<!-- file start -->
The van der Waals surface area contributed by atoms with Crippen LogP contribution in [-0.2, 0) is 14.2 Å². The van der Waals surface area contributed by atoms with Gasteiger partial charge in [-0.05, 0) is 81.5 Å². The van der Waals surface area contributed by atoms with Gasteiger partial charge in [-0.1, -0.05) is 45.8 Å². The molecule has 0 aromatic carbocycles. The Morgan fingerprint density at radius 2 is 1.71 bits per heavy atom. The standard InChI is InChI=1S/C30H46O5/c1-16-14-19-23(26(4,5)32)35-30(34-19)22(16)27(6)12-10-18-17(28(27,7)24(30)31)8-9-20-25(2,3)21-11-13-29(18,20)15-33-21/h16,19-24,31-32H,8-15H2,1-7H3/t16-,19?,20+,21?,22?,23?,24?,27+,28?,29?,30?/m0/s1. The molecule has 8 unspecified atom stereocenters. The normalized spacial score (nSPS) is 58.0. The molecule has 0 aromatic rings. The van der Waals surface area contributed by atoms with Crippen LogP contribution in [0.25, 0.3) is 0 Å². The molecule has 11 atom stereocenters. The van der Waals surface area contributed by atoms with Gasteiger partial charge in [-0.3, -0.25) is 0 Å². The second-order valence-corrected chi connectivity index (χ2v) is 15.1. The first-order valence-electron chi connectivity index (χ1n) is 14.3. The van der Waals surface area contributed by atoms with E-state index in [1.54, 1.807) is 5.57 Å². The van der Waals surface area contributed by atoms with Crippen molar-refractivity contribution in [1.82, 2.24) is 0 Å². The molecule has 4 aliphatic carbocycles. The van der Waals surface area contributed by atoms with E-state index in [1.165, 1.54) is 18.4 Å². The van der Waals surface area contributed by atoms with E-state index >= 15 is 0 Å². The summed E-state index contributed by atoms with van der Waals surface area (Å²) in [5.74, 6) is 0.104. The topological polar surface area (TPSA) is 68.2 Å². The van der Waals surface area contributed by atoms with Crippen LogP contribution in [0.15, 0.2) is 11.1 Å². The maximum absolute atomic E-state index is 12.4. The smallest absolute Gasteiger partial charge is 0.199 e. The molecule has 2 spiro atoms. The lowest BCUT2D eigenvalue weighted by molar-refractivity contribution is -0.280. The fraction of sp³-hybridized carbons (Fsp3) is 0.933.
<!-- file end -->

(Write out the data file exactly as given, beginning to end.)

The van der Waals surface area contributed by atoms with Crippen LogP contribution in [-0.2, 0) is 14.2 Å². The van der Waals surface area contributed by atoms with Gasteiger partial charge in [-0.05, 0) is 81.5 Å². The van der Waals surface area contributed by atoms with Gasteiger partial charge in [-0.1, -0.05) is 45.8 Å². The molecule has 0 aromatic carbocycles. The Morgan fingerprint density at radius 2 is 1.71 bits per heavy atom. The standard InChI is InChI=1S/C30H46O5/c1-16-14-19-23(26(4,5)32)35-30(34-19)22(16)27(6)12-10-18-17(28(27,7)24(30)31)8-9-20-25(2,3)21-11-13-29(18,20)15-33-21/h16,19-24,31-32H,8-15H2,1-7H3/t16-,19?,20+,21?,22?,23?,24?,27+,28?,29?,30?/m0/s1. The molecule has 8 unspecified atom stereocenters. The normalized spacial score (nSPS) is 58.0. The molecule has 0 aromatic rings. The van der Waals surface area contributed by atoms with Crippen LogP contribution in [0.25, 0.3) is 0 Å². The molecule has 11 atom stereocenters. The van der Waals surface area contributed by atoms with Gasteiger partial charge in [-0.3, -0.25) is 0 Å². The second-order valence-corrected chi connectivity index (χ2v) is 15.1. The first-order valence-electron chi connectivity index (χ1n) is 14.3. The van der Waals surface area contributed by atoms with E-state index in [1.54, 1.807) is 5.57 Å². The van der Waals surface area contributed by atoms with Crippen molar-refractivity contribution in [1.82, 2.24) is 0 Å². The molecule has 4 aliphatic carbocycles. The van der Waals surface area contributed by atoms with E-state index in [1.165, 1.54) is 18.4 Å². The van der Waals surface area contributed by atoms with E-state index >= 15 is 0 Å². The summed E-state index contributed by atoms with van der Waals surface area (Å²) in [5.74, 6) is 0.104. The topological polar surface area (TPSA) is 68.2 Å². The van der Waals surface area contributed by atoms with Crippen LogP contribution in [0.15, 0.2) is 11.1 Å². The maximum absolute atomic E-state index is 12.4. The smallest absolute Gasteiger partial charge is 0.199 e. The molecule has 2 spiro atoms. The lowest BCUT2D eigenvalue weighted by molar-refractivity contribution is -0.280. The fraction of sp³-hybridized carbons (Fsp3) is 0.933.